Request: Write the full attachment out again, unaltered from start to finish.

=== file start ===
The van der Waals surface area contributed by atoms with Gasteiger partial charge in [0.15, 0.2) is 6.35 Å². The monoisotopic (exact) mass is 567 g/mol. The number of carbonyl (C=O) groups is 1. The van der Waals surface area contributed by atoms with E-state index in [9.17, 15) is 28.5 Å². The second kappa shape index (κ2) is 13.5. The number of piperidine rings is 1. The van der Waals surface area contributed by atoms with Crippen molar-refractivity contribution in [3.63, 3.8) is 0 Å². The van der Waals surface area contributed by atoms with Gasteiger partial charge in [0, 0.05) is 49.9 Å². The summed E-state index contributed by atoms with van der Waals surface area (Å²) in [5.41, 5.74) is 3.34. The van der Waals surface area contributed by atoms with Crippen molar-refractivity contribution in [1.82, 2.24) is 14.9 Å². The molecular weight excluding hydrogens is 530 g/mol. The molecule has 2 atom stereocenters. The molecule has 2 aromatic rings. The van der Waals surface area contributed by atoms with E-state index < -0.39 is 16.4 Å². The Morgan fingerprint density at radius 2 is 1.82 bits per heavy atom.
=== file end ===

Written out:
The van der Waals surface area contributed by atoms with Gasteiger partial charge in [0.15, 0.2) is 6.35 Å². The monoisotopic (exact) mass is 567 g/mol. The number of carbonyl (C=O) groups is 1. The van der Waals surface area contributed by atoms with E-state index in [9.17, 15) is 28.5 Å². The second kappa shape index (κ2) is 13.5. The number of piperidine rings is 1. The van der Waals surface area contributed by atoms with Crippen molar-refractivity contribution in [3.63, 3.8) is 0 Å². The van der Waals surface area contributed by atoms with Gasteiger partial charge in [0, 0.05) is 49.9 Å². The summed E-state index contributed by atoms with van der Waals surface area (Å²) in [5.41, 5.74) is 3.34. The van der Waals surface area contributed by atoms with Crippen molar-refractivity contribution in [1.82, 2.24) is 14.9 Å². The molecular weight excluding hydrogens is 530 g/mol. The molecule has 2 atom stereocenters. The molecule has 2 aromatic rings. The van der Waals surface area contributed by atoms with E-state index < -0.39 is 16.4 Å². The Morgan fingerprint density at radius 2 is 1.82 bits per heavy atom.